The only option I have now is to try to pick, at random, a location where I think the gem is hidden. The book gives me four choices, and it's clear that one of them is the correct one. I'm not given an option to choose 'no bloody idea where it is', so I pick one, barrow hill, because it's the name of an adventure game I played on the PC a few years back. The others are either dull-sounding (a bridge or a street) or insanely dangerous (Lord Azzur's Palace), so even if this is barking totally up the wrong tree, at very least I'll be going somewhere vaguely interesting.
The book then outright TELLS me that this was the correct choice, and that although I know it's located in Barrow Hill (I don't know, I just chose at random!), I don't know WHERE in Barrow Hill it is, and sends me back to paragraph 1 to start all over again. That's what happens if you don't select lockpicking as a skill, you eventually get to a point where you're just told 'Start again'. Oh boy. I'm already starting to notice a lot of problems with this book, in case you didn't notice...
So, I tear up my character sheet and make a new one, this time with a specialist skills in Sneaking, Picking Locks and Pickpocketing. My stamina is a bit lower this time, but at very least I stand a better chance of actually being a vaguely useful thief. We start all over again, this time opting to go to a seedy area called the Noose in order to see if I can get some clues first.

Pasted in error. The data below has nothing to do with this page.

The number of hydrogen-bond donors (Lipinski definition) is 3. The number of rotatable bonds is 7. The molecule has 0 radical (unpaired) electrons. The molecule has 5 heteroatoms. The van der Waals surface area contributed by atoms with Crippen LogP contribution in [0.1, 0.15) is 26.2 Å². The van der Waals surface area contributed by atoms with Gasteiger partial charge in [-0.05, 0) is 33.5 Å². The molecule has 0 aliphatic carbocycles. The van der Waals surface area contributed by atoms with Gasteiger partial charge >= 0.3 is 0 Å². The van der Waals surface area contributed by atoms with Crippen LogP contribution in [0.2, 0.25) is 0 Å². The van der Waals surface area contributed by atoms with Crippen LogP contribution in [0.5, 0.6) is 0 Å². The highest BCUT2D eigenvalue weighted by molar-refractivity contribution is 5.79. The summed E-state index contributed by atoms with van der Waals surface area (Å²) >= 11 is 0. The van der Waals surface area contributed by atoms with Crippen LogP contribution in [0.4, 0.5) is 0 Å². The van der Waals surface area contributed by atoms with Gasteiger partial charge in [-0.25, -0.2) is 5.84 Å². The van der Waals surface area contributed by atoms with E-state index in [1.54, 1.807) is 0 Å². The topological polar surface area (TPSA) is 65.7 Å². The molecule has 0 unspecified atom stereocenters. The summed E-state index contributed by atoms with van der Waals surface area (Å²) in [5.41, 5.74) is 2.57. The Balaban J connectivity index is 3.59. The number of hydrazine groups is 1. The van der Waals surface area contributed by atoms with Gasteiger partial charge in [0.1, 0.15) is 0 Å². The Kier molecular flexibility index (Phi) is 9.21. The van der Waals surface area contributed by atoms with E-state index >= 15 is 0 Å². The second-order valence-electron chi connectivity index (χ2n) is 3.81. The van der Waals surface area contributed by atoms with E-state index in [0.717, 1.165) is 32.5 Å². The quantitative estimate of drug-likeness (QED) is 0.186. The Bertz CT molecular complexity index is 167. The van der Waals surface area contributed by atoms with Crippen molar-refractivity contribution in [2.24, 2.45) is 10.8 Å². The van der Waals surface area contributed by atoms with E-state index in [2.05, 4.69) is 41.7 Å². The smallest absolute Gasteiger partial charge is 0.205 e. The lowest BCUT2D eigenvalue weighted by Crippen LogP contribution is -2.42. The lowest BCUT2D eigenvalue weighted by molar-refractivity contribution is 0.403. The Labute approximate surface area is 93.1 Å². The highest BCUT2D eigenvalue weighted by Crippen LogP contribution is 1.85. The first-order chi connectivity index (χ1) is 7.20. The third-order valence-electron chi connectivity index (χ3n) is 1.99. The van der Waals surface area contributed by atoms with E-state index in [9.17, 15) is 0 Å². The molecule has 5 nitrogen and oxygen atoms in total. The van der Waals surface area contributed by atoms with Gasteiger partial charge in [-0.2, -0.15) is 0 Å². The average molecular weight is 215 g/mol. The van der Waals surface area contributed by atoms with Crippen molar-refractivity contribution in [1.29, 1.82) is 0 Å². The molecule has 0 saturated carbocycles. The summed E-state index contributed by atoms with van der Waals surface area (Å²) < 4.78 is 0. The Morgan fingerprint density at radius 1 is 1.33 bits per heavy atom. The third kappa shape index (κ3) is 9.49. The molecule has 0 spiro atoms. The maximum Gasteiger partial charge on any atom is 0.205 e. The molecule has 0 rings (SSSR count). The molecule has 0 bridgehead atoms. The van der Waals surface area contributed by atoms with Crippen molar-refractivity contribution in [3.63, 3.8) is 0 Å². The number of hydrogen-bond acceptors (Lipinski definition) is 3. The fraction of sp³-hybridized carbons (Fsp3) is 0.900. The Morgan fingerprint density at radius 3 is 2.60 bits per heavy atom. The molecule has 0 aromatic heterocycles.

The adventure then takes a rather odd turn, as I venture onto a dark desert highway. I feel cool wind in my hair and smell colitas rising up through the air. Up ahead in the distance, I saw a shimmering light, and soon I had to stop for the night. I see a woman standing in a doorway of a hotel, and while I heard a mission bell ringing in the background, she lit up a candle and she showed me the way inside. As we walk through the chambers, the woman shows me a lot of pretty, pretty boys she calls friends who dance in the courtyard, it's all quite strange. When I finally get to my room, I called up the Captain, and asked him to please bring me my wine. He said, "We haven't had that spirit here since nineteen sixty nine". I confront the woman about this, all very confused, and she said "We are all just prisoners here, of our own device".
I tried to explain to her that I really had no idea what she was talking about and just wanted to leave, but instead she invited me to the master's chamber to enjoy a feast with the other guests. The feast was a bit weird though, because when the gathered guests stab it with their steely knives they just couldn't kill the beast. I'd had enough of this silliness at this point, and the last thing I remember, I was running for the door. While scrambling to find it, I bump into the night porter, who tells me that although I can check-out any time you like, I can never leave. So I stick my sword through him, kick down the door and flee back into the city. Feh. Stupid hotel. I really don't know why this was even part of the adventure, to be honest with you, it's all quite odd.
So, let's make this nice and short. I go to office. Now that I have grappling hook, I hit gargoyle with it and therefore manage not to lose my precious non-existent cloak. I slip through the skylight again, but without my spot hidden skill, I manage to accidentally step on a hidden switch which opens a secret panel in the wall. Inside the panel lurks a small creature, a Jib-Jib. Essentially a Tribble with feet, the Jib-Jib threatens to scream the entire place down with its cries that can be heard for miles around. Kinda like an alarm system that you need to feed. I stick my sword in it before it can scream.